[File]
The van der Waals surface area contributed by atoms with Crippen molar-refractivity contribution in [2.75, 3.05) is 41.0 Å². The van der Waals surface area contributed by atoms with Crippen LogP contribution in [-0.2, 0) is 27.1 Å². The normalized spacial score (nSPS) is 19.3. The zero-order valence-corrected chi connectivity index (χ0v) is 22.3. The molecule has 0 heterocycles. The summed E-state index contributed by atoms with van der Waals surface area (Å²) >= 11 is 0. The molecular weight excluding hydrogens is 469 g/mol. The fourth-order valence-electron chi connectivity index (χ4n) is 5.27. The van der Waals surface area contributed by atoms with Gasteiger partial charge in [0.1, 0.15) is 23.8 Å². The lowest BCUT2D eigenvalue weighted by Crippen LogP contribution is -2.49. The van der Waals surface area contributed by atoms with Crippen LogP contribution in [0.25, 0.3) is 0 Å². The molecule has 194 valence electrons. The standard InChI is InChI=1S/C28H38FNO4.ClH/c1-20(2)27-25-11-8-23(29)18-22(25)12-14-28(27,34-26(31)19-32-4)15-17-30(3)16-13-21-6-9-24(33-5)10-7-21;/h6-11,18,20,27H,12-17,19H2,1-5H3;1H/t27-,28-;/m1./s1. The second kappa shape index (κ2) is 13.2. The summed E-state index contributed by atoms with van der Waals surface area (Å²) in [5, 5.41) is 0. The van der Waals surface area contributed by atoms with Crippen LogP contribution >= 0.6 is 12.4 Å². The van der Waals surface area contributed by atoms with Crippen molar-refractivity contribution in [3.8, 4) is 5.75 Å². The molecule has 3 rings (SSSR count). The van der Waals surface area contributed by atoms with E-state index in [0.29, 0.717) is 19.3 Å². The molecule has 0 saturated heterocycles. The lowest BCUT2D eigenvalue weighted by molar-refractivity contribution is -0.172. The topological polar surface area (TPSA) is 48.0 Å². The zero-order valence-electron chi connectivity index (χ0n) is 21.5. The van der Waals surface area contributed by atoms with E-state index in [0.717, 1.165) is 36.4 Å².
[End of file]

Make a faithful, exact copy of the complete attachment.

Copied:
The van der Waals surface area contributed by atoms with Crippen molar-refractivity contribution in [2.75, 3.05) is 41.0 Å². The van der Waals surface area contributed by atoms with Crippen LogP contribution in [-0.2, 0) is 27.1 Å². The normalized spacial score (nSPS) is 19.3. The zero-order valence-corrected chi connectivity index (χ0v) is 22.3. The molecule has 0 heterocycles. The summed E-state index contributed by atoms with van der Waals surface area (Å²) >= 11 is 0. The molecular weight excluding hydrogens is 469 g/mol. The fourth-order valence-electron chi connectivity index (χ4n) is 5.27. The van der Waals surface area contributed by atoms with Gasteiger partial charge in [0.1, 0.15) is 23.8 Å². The lowest BCUT2D eigenvalue weighted by Crippen LogP contribution is -2.49. The van der Waals surface area contributed by atoms with Crippen LogP contribution in [0.25, 0.3) is 0 Å². The molecule has 194 valence electrons. The standard InChI is InChI=1S/C28H38FNO4.ClH/c1-20(2)27-25-11-8-23(29)18-22(25)12-14-28(27,34-26(31)19-32-4)15-17-30(3)16-13-21-6-9-24(33-5)10-7-21;/h6-11,18,20,27H,12-17,19H2,1-5H3;1H/t27-,28-;/m1./s1. The second kappa shape index (κ2) is 13.2. The summed E-state index contributed by atoms with van der Waals surface area (Å²) in [5, 5.41) is 0. The van der Waals surface area contributed by atoms with Crippen LogP contribution >= 0.6 is 12.4 Å². The van der Waals surface area contributed by atoms with Crippen molar-refractivity contribution in [3.8, 4) is 5.75 Å². The molecule has 3 rings (SSSR count). The van der Waals surface area contributed by atoms with E-state index in [0.29, 0.717) is 19.3 Å². The molecule has 0 saturated heterocycles. The lowest BCUT2D eigenvalue weighted by molar-refractivity contribution is -0.172. The topological polar surface area (TPSA) is 48.0 Å². The zero-order valence-electron chi connectivity index (χ0n) is 21.5. The van der Waals surface area contributed by atoms with E-state index in [0.717, 1.165) is 36.4 Å².